The Australian National Accounts recorded that real GDP growth came in at a seasonally adjusted -0.5 per cent for the third quarter and +1.8 per cent for the year.
This was the first negative quarterly result for GDP since the Queensland flood-affected quarter of March 2011, and only the fourth such result since Australia's last recession in 1991.
With a negative contribution of -0.2ppts net exports were a drag on growth this time around, and there was a big drop in public capital expenditure (for a contribution of -0.5ppts) after a surge of government investment last quarter, summarily in helicopters, healthcare, and hepatitis drugs.
Household consumption contributed 0.3ppts to growth this quarter, but there wasn't much joy elsewhere.
With downward revisions to previous quarters, this takes annual GDP growth all the way down to +1.8 per cent.
Nominal GDP fared somewhat better, growing by +0.5 per cent in the quarter, and by +3 per cent over the year.
It's often been pointed out that in a country such as Australia with its volatile bulk commodity prices, real GDP isn't always an ideal measure of how things are tracking.
In this quarter, for example, there was a large +4.4 per cent jump in the terms of trade, meaning that the index is now up by +1.4 per cent over the past year.
Given that the terms of trade index has been falling since Q3 2011, this is hugely welcome news!
Behind the scenes, of course, commodity export volumes have been ramping up over time.
Thus while real GDP contracted, real gross national income, real gross disposable income and real net national disposable income all rose to record highs in the September quarter, and we can expect to see further gains in Q4.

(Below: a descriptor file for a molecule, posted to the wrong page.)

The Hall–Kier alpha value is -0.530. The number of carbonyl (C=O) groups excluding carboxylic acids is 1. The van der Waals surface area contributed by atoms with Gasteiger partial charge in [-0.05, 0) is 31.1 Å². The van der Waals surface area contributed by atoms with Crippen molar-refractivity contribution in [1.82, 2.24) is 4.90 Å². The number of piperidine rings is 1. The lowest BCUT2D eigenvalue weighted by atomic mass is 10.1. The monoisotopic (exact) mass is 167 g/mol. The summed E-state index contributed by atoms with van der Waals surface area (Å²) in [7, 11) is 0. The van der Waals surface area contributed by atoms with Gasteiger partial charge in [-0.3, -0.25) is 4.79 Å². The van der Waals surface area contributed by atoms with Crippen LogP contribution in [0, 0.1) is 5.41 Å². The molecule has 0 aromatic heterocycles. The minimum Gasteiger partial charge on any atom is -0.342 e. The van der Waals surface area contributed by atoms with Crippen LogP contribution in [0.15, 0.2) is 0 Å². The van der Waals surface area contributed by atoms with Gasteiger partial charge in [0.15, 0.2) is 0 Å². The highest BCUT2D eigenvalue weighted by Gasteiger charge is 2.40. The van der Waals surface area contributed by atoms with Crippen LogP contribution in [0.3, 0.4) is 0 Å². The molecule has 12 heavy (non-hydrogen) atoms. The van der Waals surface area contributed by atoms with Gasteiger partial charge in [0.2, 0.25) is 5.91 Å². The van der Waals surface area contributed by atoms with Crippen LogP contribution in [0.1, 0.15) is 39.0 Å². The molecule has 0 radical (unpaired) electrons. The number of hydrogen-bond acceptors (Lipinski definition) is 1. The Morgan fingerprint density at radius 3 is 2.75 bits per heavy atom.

In real terms, gross national income increased by +0.9 per cent over the quarter and +3.2 per cent over the year.
Essentially, then, this this quarter has been the mirror image of the dynamics we've seen in previous quarters, shifting to strong income growth and weaker GDP growth.
Research by SGS Economics and Planning has shown that Sydney and Melbourne have been dominating economic growth, while many regional economies are presently running slower as they adjust to life post-resources boom.
State final demand was very weak in Western Australia at -3.8 per cent as capex continues to work through its decline.
At the industry level, construction was the biggest loser, contracting by -3.6 per cent, and swiping some -0.3ppts from GDP growth.
Compensation of employees grew by +1.3 per cent over the quarter and a positive +3.1 per cent over the year, while the household savings ratio ticked down to 6.3 per cent.
I'll look at the impact on household incomes and expenditure in a separate post.
After 100 consecutive quarters without a recession, the economy posted a negative GDP result for the third quarter, but real national income measures surged to a record high.
Whether or not we experience a technical recession next quarter is open for debate, but it looks to be unlikely based on the recent growth in retail spend.
Overall, strong public investment figures in the first half of the year masked a softening underlying trend in growth in the economy.
An annual GDP growth figure of +1.8 per cent feels much more in line with the metrics we've seen elsewhere, including low employment and wages growth, soft inflation, and a budget in deficit.
If hours worked are said to be the best measure of the health of the economy, then the conclusion is clear: the economy stuttered in the first half of 2016, although there was at least a moderate improvement of +0.5 per cent in Q3.
In the face of an obviously weaker result, a key question for the government now is whether it uses low yields to borrow and invest in infrastructure, as the Reserve Bank doesn't sound particularly keen on cutting the cash rate too much further!